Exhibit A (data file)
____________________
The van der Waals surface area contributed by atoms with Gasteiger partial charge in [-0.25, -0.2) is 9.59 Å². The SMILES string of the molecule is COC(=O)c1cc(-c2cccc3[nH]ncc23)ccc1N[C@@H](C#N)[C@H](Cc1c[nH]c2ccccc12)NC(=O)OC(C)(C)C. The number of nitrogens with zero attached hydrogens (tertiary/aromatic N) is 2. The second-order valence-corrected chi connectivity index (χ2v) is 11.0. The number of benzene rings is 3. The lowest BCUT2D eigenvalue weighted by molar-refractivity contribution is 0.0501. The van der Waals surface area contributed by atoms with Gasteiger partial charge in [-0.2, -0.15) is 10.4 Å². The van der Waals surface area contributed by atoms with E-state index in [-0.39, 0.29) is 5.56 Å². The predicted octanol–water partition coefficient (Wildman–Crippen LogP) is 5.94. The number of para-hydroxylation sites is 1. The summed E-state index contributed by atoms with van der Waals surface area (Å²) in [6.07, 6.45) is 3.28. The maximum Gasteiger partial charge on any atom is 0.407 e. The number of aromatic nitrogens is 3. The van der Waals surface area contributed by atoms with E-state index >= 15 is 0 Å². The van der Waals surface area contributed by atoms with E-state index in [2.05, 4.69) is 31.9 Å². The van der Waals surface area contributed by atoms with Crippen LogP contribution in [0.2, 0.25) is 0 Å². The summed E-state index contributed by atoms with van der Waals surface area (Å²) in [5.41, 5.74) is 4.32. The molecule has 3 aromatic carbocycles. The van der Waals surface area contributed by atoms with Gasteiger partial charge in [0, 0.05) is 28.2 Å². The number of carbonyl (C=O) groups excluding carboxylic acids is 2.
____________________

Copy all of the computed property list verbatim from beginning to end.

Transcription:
The van der Waals surface area contributed by atoms with Gasteiger partial charge in [-0.25, -0.2) is 9.59 Å². The SMILES string of the molecule is COC(=O)c1cc(-c2cccc3[nH]ncc23)ccc1N[C@@H](C#N)[C@H](Cc1c[nH]c2ccccc12)NC(=O)OC(C)(C)C. The number of nitrogens with zero attached hydrogens (tertiary/aromatic N) is 2. The second-order valence-corrected chi connectivity index (χ2v) is 11.0. The number of benzene rings is 3. The lowest BCUT2D eigenvalue weighted by molar-refractivity contribution is 0.0501. The van der Waals surface area contributed by atoms with Gasteiger partial charge in [-0.2, -0.15) is 10.4 Å². The van der Waals surface area contributed by atoms with E-state index in [-0.39, 0.29) is 5.56 Å². The predicted octanol–water partition coefficient (Wildman–Crippen LogP) is 5.94. The number of para-hydroxylation sites is 1. The summed E-state index contributed by atoms with van der Waals surface area (Å²) in [6.07, 6.45) is 3.28. The maximum Gasteiger partial charge on any atom is 0.407 e. The number of aromatic nitrogens is 3. The van der Waals surface area contributed by atoms with E-state index >= 15 is 0 Å². The van der Waals surface area contributed by atoms with E-state index in [2.05, 4.69) is 31.9 Å². The van der Waals surface area contributed by atoms with Crippen LogP contribution in [0.2, 0.25) is 0 Å². The summed E-state index contributed by atoms with van der Waals surface area (Å²) in [5.41, 5.74) is 4.32. The molecule has 3 aromatic carbocycles. The van der Waals surface area contributed by atoms with Gasteiger partial charge in [0, 0.05) is 28.2 Å². The number of carbonyl (C=O) groups excluding carboxylic acids is 2.